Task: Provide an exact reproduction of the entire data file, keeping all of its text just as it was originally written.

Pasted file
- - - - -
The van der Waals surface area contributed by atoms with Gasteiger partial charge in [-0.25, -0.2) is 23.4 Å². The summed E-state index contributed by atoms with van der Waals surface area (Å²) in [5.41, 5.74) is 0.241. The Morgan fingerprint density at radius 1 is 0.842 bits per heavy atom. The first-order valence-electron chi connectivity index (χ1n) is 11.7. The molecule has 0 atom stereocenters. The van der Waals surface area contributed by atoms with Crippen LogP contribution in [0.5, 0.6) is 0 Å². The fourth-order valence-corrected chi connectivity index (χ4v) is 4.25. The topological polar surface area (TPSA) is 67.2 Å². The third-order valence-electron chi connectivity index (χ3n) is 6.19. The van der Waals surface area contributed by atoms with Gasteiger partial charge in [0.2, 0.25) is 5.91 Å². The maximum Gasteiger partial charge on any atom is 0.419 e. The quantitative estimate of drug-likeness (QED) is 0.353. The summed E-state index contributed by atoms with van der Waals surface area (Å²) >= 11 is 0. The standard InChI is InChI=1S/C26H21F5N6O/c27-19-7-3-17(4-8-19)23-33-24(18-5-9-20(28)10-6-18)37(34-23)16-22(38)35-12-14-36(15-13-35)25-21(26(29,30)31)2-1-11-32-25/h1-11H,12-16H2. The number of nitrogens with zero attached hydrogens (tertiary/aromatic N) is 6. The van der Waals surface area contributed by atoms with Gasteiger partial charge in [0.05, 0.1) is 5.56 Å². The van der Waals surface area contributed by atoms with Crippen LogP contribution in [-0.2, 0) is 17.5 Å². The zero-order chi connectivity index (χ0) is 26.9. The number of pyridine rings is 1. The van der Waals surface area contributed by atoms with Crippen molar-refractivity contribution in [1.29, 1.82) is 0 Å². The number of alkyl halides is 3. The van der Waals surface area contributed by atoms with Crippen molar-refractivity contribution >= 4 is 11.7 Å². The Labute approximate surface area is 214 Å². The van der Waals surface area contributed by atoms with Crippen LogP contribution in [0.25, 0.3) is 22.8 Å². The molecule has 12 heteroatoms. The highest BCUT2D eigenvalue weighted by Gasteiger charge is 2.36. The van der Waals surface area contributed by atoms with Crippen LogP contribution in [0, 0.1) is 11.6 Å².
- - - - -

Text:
The van der Waals surface area contributed by atoms with Gasteiger partial charge in [-0.25, -0.2) is 23.4 Å². The summed E-state index contributed by atoms with van der Waals surface area (Å²) in [5.41, 5.74) is 0.241. The Morgan fingerprint density at radius 1 is 0.842 bits per heavy atom. The first-order valence-electron chi connectivity index (χ1n) is 11.7. The molecule has 0 atom stereocenters. The van der Waals surface area contributed by atoms with Crippen LogP contribution in [0.5, 0.6) is 0 Å². The fourth-order valence-corrected chi connectivity index (χ4v) is 4.25. The topological polar surface area (TPSA) is 67.2 Å². The third-order valence-electron chi connectivity index (χ3n) is 6.19. The van der Waals surface area contributed by atoms with Gasteiger partial charge in [0.2, 0.25) is 5.91 Å². The maximum Gasteiger partial charge on any atom is 0.419 e. The quantitative estimate of drug-likeness (QED) is 0.353. The summed E-state index contributed by atoms with van der Waals surface area (Å²) >= 11 is 0. The standard InChI is InChI=1S/C26H21F5N6O/c27-19-7-3-17(4-8-19)23-33-24(18-5-9-20(28)10-6-18)37(34-23)16-22(38)35-12-14-36(15-13-35)25-21(26(29,30)31)2-1-11-32-25/h1-11H,12-16H2. The number of nitrogens with zero attached hydrogens (tertiary/aromatic N) is 6. The van der Waals surface area contributed by atoms with Gasteiger partial charge in [0.05, 0.1) is 5.56 Å². The van der Waals surface area contributed by atoms with Crippen LogP contribution in [-0.2, 0) is 17.5 Å². The zero-order chi connectivity index (χ0) is 26.9. The number of pyridine rings is 1. The van der Waals surface area contributed by atoms with Crippen molar-refractivity contribution in [1.29, 1.82) is 0 Å². The number of alkyl halides is 3. The van der Waals surface area contributed by atoms with Crippen molar-refractivity contribution >= 4 is 11.7 Å². The Labute approximate surface area is 214 Å². The van der Waals surface area contributed by atoms with Crippen LogP contribution in [0.25, 0.3) is 22.8 Å². The molecule has 12 heteroatoms. The highest BCUT2D eigenvalue weighted by Gasteiger charge is 2.36. The van der Waals surface area contributed by atoms with Crippen LogP contribution in [0, 0.1) is 11.6 Å².